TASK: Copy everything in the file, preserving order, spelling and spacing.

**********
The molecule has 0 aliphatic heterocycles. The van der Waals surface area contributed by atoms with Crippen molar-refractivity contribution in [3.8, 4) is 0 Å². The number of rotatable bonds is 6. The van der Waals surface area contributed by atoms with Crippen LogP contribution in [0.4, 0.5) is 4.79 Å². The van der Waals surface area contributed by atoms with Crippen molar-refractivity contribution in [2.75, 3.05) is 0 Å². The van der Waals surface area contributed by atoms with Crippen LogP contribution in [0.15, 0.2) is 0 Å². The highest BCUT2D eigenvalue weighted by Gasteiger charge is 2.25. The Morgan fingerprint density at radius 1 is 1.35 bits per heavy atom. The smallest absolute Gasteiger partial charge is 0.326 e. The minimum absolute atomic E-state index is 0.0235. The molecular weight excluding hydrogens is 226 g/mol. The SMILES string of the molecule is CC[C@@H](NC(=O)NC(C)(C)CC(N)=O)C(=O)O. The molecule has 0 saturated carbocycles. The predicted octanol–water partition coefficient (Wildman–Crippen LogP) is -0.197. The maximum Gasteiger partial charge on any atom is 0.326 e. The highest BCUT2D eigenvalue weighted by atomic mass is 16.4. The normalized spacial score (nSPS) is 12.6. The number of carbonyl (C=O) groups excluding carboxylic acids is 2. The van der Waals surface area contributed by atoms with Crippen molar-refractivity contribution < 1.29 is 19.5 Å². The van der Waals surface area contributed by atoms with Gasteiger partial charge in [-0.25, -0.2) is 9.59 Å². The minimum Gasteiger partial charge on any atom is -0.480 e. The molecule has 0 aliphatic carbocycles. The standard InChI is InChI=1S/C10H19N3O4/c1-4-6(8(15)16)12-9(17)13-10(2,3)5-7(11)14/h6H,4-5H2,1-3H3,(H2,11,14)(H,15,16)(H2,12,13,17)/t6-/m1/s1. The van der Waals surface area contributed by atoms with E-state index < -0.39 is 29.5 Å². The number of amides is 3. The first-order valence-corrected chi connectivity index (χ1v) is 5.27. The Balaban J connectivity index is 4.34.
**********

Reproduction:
The molecule has 0 aliphatic heterocycles. The van der Waals surface area contributed by atoms with Crippen molar-refractivity contribution in [3.8, 4) is 0 Å². The number of rotatable bonds is 6. The van der Waals surface area contributed by atoms with Crippen LogP contribution in [0.4, 0.5) is 4.79 Å². The van der Waals surface area contributed by atoms with Crippen molar-refractivity contribution in [2.75, 3.05) is 0 Å². The van der Waals surface area contributed by atoms with Crippen LogP contribution in [0.15, 0.2) is 0 Å². The highest BCUT2D eigenvalue weighted by Gasteiger charge is 2.25. The Morgan fingerprint density at radius 1 is 1.35 bits per heavy atom. The smallest absolute Gasteiger partial charge is 0.326 e. The minimum absolute atomic E-state index is 0.0235. The molecular weight excluding hydrogens is 226 g/mol. The SMILES string of the molecule is CC[C@@H](NC(=O)NC(C)(C)CC(N)=O)C(=O)O. The molecule has 0 saturated carbocycles. The predicted octanol–water partition coefficient (Wildman–Crippen LogP) is -0.197. The maximum Gasteiger partial charge on any atom is 0.326 e. The highest BCUT2D eigenvalue weighted by atomic mass is 16.4. The normalized spacial score (nSPS) is 12.6. The number of carbonyl (C=O) groups excluding carboxylic acids is 2. The van der Waals surface area contributed by atoms with Crippen molar-refractivity contribution < 1.29 is 19.5 Å². The van der Waals surface area contributed by atoms with Gasteiger partial charge in [-0.25, -0.2) is 9.59 Å². The minimum Gasteiger partial charge on any atom is -0.480 e. The molecule has 0 aliphatic carbocycles. The standard InChI is InChI=1S/C10H19N3O4/c1-4-6(8(15)16)12-9(17)13-10(2,3)5-7(11)14/h6H,4-5H2,1-3H3,(H2,11,14)(H,15,16)(H2,12,13,17)/t6-/m1/s1. The van der Waals surface area contributed by atoms with E-state index < -0.39 is 29.5 Å². The number of amides is 3. The first-order valence-corrected chi connectivity index (χ1v) is 5.27. The Balaban J connectivity index is 4.34.